Mortality normally results when control of the diaphragm is impaired and the ability to breathe is lost. One exception is PLS, which may last for upwards of 25 years. Given the typical age of onset, this effectively leaves most PLS patients with a normal life span. PLS can progress to ALS, decades later.
Around a third of all MND patients experience labile affect, also known as emotional lability, pseudobulbar affect, or pathological laughter and crying. Patients with pseudobulbar palsy are particularly likely to be affected, as are patients with PLS.
Cognitive change occurs in between 33–50% of patients. A small proportion exhibit a form of frontotemporal dementia characterised by behavioural abnormalities such as disinhibition, apathy, and personality changes. A small proportion of patients may also suffer from an aphasia, which causes difficulty in naming specific objects. A larger proportion (up to 50%) suffer from a milder version of cognitive change which primarily affects what is known as executive function. Briefly, this is the ability of an individual to initiate, inhibit, sustain, and switch attention and is involved in the organisation of complex tasks down to smaller components. Often patients with such changes find themselves unable to do the family finances or drive a car. Depression is surprisingly rare in MND (around 5–20%) relative to the frequency with which it is found in other, less severe, neurological disorders e.g. ~50% in multiple sclerosis and Parkinson's disease, ~20% in Epilepsy. Depression does not necessarily increase as the symptoms progress, and in fact many patients report being happy with their quality of life despite profound disability. This may reflect the use of coping strategies such as reevaluating what is important in life.
Although traditionally thought only to affect the motor system, sensory abnormalities are not necessarily absent, with some patients finding altered sensation to touch and heat, found in around 10% of patients. Patients with a predominantly upper motor neurone syndrome, and particularly PLS, often report an enhanced startle reflex to loud noises.
Neuroimaging and neuropathology has demonstrated extra-motor changes in the frontal lobes including the inferior frontal gyrus, superior frontal gyrus, anterior cingulate cortex, and superior temporal gyrus. The degree of pathology in these areas has been directly related to the degree of cognitive change experienced by the patient, if any. Patients with MND and dementia have been shown to exhibit marked frontotemporal lobe atrophy as revealed by MRI or SPECT neuroimaging.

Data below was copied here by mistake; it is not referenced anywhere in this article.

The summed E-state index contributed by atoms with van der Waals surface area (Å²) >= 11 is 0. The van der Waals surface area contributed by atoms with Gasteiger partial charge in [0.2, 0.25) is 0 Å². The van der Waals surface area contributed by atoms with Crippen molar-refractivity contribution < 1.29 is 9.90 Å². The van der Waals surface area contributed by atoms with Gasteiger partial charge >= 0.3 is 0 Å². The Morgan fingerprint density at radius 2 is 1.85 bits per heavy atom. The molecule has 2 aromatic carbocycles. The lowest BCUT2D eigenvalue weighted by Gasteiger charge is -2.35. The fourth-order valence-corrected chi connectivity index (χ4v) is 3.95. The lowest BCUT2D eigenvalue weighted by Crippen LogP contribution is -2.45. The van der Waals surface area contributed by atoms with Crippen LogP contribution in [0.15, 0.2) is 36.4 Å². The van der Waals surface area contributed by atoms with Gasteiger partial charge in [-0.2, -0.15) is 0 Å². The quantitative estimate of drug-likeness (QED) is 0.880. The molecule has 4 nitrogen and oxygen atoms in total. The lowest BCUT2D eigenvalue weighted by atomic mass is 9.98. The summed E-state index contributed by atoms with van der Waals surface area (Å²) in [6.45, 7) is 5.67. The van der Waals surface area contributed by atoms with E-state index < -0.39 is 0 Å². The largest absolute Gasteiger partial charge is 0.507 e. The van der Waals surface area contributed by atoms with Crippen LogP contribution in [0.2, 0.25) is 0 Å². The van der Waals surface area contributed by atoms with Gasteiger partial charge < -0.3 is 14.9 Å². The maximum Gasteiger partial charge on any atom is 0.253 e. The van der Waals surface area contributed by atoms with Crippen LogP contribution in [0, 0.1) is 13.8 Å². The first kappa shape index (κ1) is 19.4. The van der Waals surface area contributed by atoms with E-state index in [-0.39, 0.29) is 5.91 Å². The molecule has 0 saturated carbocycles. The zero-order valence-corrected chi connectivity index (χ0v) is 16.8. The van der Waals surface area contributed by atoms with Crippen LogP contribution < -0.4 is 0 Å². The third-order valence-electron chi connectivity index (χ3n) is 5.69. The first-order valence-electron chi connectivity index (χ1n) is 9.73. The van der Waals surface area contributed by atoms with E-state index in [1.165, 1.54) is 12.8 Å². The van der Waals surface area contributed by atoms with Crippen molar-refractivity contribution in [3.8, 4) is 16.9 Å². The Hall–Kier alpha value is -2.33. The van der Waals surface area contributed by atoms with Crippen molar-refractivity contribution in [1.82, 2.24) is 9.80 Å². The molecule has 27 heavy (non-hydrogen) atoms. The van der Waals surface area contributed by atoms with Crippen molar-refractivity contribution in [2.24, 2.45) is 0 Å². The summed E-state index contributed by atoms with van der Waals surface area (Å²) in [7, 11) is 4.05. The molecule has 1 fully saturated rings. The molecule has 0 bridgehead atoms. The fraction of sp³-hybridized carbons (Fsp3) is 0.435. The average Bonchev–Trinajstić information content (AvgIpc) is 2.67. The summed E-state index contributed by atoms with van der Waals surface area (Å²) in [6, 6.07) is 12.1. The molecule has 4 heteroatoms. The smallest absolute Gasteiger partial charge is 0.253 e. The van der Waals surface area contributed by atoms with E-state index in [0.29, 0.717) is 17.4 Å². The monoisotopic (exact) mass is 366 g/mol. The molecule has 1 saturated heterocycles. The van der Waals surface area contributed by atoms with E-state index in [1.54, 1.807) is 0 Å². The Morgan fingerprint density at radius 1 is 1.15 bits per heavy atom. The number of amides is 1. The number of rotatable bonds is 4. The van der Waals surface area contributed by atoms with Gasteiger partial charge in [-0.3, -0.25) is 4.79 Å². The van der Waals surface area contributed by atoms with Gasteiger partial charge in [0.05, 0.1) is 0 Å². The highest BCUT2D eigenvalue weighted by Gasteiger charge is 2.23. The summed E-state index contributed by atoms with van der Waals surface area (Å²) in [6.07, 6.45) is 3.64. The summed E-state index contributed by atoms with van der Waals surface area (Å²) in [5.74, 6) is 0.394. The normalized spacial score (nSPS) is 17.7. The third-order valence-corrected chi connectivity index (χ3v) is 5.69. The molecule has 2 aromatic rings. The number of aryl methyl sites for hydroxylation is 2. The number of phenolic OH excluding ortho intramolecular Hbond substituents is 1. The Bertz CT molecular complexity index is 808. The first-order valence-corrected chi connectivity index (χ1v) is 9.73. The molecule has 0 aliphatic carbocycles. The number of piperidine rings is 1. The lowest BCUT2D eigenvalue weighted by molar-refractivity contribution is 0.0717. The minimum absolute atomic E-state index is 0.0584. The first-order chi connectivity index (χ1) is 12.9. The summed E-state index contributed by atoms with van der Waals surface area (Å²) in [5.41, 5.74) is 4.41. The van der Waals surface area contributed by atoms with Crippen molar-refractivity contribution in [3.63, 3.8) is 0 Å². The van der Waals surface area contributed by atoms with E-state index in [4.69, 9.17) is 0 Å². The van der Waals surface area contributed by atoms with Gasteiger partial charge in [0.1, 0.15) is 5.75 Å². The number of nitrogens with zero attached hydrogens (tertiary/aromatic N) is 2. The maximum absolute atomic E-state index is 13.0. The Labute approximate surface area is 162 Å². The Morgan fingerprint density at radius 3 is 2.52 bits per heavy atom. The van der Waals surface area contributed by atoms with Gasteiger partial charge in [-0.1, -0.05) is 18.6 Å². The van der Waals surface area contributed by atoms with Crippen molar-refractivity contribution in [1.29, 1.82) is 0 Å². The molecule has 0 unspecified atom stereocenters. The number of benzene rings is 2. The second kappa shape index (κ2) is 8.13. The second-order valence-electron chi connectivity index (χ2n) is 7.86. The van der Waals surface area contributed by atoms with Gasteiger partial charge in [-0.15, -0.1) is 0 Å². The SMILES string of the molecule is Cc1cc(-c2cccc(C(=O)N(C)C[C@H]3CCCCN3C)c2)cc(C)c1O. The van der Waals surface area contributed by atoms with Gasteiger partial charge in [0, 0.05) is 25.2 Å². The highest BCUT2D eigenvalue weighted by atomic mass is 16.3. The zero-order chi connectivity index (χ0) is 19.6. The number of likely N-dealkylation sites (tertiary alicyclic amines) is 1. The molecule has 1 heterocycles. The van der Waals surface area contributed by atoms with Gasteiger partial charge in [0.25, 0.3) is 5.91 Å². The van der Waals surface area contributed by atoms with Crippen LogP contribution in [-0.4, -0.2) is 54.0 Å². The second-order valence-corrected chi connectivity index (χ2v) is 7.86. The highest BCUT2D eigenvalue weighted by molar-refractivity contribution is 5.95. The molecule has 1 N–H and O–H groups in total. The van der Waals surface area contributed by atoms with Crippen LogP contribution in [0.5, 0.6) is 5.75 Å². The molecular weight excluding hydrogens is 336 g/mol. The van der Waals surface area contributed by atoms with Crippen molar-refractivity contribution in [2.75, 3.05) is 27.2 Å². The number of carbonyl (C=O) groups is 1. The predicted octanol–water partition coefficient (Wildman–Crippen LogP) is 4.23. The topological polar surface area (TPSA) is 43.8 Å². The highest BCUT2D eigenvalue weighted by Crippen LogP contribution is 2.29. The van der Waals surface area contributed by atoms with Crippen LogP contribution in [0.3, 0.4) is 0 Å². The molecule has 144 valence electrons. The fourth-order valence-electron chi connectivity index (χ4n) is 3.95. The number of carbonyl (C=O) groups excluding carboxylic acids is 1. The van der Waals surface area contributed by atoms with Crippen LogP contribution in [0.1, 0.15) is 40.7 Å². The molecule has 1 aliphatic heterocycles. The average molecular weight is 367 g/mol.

The incidence of MND is approximately 1–5 out of 100,000 people. Men have a slightly higher incidence rate than women. Approximately 5,600 cases are diagnosed in the U.S. every year. By far the greatest risk factor is age, with symptoms typically presenting between the ages of 50-70. Cases under the age of 50 years are called "young onset MND", whilst incidence rates appear to tail off after the age of 85.
Tentative environmental risk factors identified so far include: exposure to severe electrical shock leading to coma, having served in the first Gulf War, and playing Association football (soccer). However, these findings have not been firmly identified and more research is needed.
There are three "hot spots" of MND in the world. One is in the Kii peninsula of Japan, one amongst a tribal population in Papua New Guinea. Chamorro inhabitants from the island of Guam in the Pacific Ocean have an increased risk of developing a form of MND known as Guamanian ALS-PD-dementia complex or "lytico bodig", although the incidence rate has declined over the last 50 years and the average age of onset has increased. Putative theories involve neurotoxins in the traditional diet including cycad nut flour and bats that have eaten cycad nuts.
Terminology around the motor neurone diseases can be confusing; in the UK "motor neurone disease" refers to both ALS specifically (the most common form of disease) and to the broader spectrum of motor neurone diseases including progressive muscular atrophy, primary lateral sclerosis, and progressive bulbar palsy. In the United States the most common terms used are ALS (both specifically for ALS and as a blanket term) or "Lou Gehrig's disease".
Amyotrophic comes from the Greek language: A- means "no", myo refers to "muscle", and trophic means "nourishment"; amyotrophic therefore means "no muscle nourishment," which describes the characteristic atrophication of the sufferer's disused muscle tissue. Lateral identifies the areas in a person's spinal cord where portions of the nerve cells that are affected are located. As this area degenerates it leads to scarring or hardening ("sclerosis") in the region.